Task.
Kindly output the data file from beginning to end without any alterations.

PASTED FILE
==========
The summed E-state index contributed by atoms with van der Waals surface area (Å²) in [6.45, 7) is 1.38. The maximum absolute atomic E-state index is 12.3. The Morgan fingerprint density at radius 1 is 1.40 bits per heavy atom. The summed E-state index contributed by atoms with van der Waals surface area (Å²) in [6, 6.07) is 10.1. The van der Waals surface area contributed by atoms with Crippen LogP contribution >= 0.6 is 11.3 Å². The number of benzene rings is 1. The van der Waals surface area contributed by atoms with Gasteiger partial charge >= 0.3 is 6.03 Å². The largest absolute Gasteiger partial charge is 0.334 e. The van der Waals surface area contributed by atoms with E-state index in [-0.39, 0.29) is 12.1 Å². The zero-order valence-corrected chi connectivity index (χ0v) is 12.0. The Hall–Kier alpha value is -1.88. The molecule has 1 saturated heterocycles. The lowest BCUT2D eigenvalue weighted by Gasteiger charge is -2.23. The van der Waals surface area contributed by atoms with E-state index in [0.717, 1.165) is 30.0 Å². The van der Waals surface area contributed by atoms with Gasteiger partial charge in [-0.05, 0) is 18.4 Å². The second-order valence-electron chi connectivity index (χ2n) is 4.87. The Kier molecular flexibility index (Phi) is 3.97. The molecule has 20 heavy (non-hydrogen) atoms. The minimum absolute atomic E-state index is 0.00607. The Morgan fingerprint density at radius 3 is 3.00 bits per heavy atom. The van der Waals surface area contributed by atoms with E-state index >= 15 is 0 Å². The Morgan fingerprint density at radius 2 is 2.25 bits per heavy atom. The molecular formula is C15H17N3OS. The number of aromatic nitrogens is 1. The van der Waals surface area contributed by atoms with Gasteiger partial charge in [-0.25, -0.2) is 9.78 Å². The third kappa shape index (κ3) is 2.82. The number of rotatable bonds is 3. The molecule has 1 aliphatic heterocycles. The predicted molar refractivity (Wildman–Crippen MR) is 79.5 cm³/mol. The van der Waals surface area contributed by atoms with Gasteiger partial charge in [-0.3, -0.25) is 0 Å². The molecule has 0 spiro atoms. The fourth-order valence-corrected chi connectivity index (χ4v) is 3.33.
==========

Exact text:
The summed E-state index contributed by atoms with van der Waals surface area (Å²) in [6.45, 7) is 1.38. The maximum absolute atomic E-state index is 12.3. The Morgan fingerprint density at radius 1 is 1.40 bits per heavy atom. The summed E-state index contributed by atoms with van der Waals surface area (Å²) in [6, 6.07) is 10.1. The van der Waals surface area contributed by atoms with Crippen LogP contribution >= 0.6 is 11.3 Å². The number of benzene rings is 1. The van der Waals surface area contributed by atoms with Gasteiger partial charge >= 0.3 is 6.03 Å². The largest absolute Gasteiger partial charge is 0.334 e. The van der Waals surface area contributed by atoms with E-state index in [-0.39, 0.29) is 12.1 Å². The zero-order valence-corrected chi connectivity index (χ0v) is 12.0. The Hall–Kier alpha value is -1.88. The molecule has 1 saturated heterocycles. The lowest BCUT2D eigenvalue weighted by Gasteiger charge is -2.23. The van der Waals surface area contributed by atoms with E-state index in [0.717, 1.165) is 30.0 Å². The van der Waals surface area contributed by atoms with Gasteiger partial charge in [-0.05, 0) is 18.4 Å². The second-order valence-electron chi connectivity index (χ2n) is 4.87. The Kier molecular flexibility index (Phi) is 3.97. The molecule has 20 heavy (non-hydrogen) atoms. The minimum absolute atomic E-state index is 0.00607. The Morgan fingerprint density at radius 3 is 3.00 bits per heavy atom. The van der Waals surface area contributed by atoms with E-state index >= 15 is 0 Å². The Morgan fingerprint density at radius 2 is 2.25 bits per heavy atom. The molecular formula is C15H17N3OS. The number of aromatic nitrogens is 1. The van der Waals surface area contributed by atoms with Gasteiger partial charge in [-0.25, -0.2) is 9.78 Å². The third kappa shape index (κ3) is 2.82. The number of rotatable bonds is 3. The molecule has 1 aliphatic heterocycles. The predicted molar refractivity (Wildman–Crippen MR) is 79.5 cm³/mol. The van der Waals surface area contributed by atoms with Gasteiger partial charge in [-0.3, -0.25) is 0 Å². The molecule has 0 spiro atoms. The fourth-order valence-corrected chi connectivity index (χ4v) is 3.33.